# Hopkinson Test

**Hopkinson's Test**is another useful method of testing the efficiency of a DC machine. It is a full load test and it requires two identical machines which are coupled to each other. One of these two machines is operated as a generator to supply the mechanical power to the motor and the other is operated as a motor to drive the generator. For this process of back to back driving the motor and the generator,

**Hopkinson's test**is also called back-to-back test or regenerative test.If there are no losses in the machine, then no external power supply would have needed. But due to the drop in the generator output voltage we need an extra voltage source to supply the proper input voltage to the motor. Hence, the power drawn from the external supply is therefore used to overcome the internal losses of the motor-generator set. Hopkinson’s test is also called regenerative test or back to back test or heat run test.

## Connection Diagram of Hopkinson's Test

Here is a circuit connection for the**Hopkinson's test**shown in figure below. A motor and a generator, both identical, are coupled together. When the machine is started it is started as motor. The shunt field resistance of the machine is adjusted so that the motor can run at its rated speed. The generator voltage is now made equal to the supply voltage by adjusting the shunt field resistance connected across the generator. This equality of these two voltages of generator and supply is indicated by the voltmeter as it gives a zero reading at this point connected across the switch. The machine can run at rated speed and at desired load by varying the field currents of the motor and the generator.

### Calculation of Efficiency by Hopkinson's Test

Let, V = supply voltage of the machines.Then, Motor input = V(I_{1} + I_{2})
I_{1} = The current from the generator
I_{2} = The current from the external source
And, Generator output = VI_{1}..................(1)
Let, both machines are operating at the same efficiency 'η'.
Then, Output of motor = η x input = η x V(I_{1} + I_{2})
Input to generator = Output of the motor = η X V(I_{1} + I_{2})
Output of generator = η x input = η x [η x V(I_{1} + I_{2})] = η^{2}
V(I_{1} + I_{2})..................(2)
From equation 1 an 2 we get,
VI_{1} = η^{2} V(I_{1} + I_{2}) or I_{1} = η^{2} (I_{1} + I_{2})
Now, in case of motor, armature copper loss in the motor = (I_{1} + I_{2} - I_{4})^{2} R_{a}.
R_{a} is the armature resistance of both motor and generator.
I_{4} is the shunt field current of the motor.
Shunt field copper loss in the motor will be = VI_{4}

Next, in case of generator armature copper loss in generator = (I_{1} + I_{3})^{2}R_{a}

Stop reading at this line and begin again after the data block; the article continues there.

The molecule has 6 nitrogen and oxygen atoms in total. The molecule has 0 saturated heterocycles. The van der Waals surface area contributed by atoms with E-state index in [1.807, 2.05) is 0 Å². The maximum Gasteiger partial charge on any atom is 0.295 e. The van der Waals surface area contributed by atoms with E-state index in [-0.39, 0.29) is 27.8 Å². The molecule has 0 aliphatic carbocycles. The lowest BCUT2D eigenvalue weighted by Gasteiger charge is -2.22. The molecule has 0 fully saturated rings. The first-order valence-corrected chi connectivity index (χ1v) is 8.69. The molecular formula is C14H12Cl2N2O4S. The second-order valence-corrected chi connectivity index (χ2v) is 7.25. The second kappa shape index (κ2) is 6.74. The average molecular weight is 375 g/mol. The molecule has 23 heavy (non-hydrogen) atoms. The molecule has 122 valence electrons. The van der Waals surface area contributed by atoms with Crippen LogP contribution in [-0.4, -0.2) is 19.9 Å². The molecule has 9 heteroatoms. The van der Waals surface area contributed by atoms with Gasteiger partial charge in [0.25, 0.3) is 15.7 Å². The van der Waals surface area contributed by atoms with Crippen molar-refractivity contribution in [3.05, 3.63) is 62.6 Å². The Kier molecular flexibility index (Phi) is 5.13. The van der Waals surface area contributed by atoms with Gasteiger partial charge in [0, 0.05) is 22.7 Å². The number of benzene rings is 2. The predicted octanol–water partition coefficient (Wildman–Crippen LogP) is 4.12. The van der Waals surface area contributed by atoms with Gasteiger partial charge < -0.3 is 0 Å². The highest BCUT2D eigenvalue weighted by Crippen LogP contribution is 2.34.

I_{3} is the shunt field current of the generator.
Shunt field copper loss in the generator = VI_{3}
Now, Power drawn from the external supply = VI_{2}
Therefore, the stray losses in both machines will be
W = VI_{2} - (I_{1} + I_{2} - I_{4})^{2} R_{a} + VI_{4} + (I_{1} + I_{3})^{2} R_{a} + VI_{3}
Let us assume that the stray losses will be same for both the machines. Then,
Stray loss / machine = W/2

### Efficiency of Generator

Total losses in the generator, W_{G}= (I

_{1}+ I

_{3})

^{2}R

_{a}+ VI

_{3}+ W/2 Generator output = VI

_{1}Then, efficiency of the generator,

### Efficiency of Motor

Total losses in the motor, W_{M}= (I

_{1}+ I

_{2}- I

_{4})

^{2}R

_{a}+ VI

_{4}+ W/2 Motor input = V(I

_{1}+ I

_{2}) Then, efficiency of the motor,

### Advantages of Hopkinson's Test

The merits of this test are…- This test requires very small power compared to full-load power of the motor-generator coupled system. That is why it is economical. Large machines can be tested at rated load without much power consumption.
- Temperature rise and commutation can be observed and maintained in the limit because this test is done under full load condition.
- Change in iron loss due to flux distortion can be taken into account due to the advantage of its full load condition.
- Efficiency at different loads can be determined.

### Disadvantages of Hopkinson's Test

The demerits of this test are- It is difficult to find two identical machines needed for Hopkinson's test.
- Both machines cannot be loaded equally all the time.
- It is not possible to get separate iron losses for the two machines though they are different because of their excitations.
- It is difficult to operate the machines at rated speed because field currents vary widely.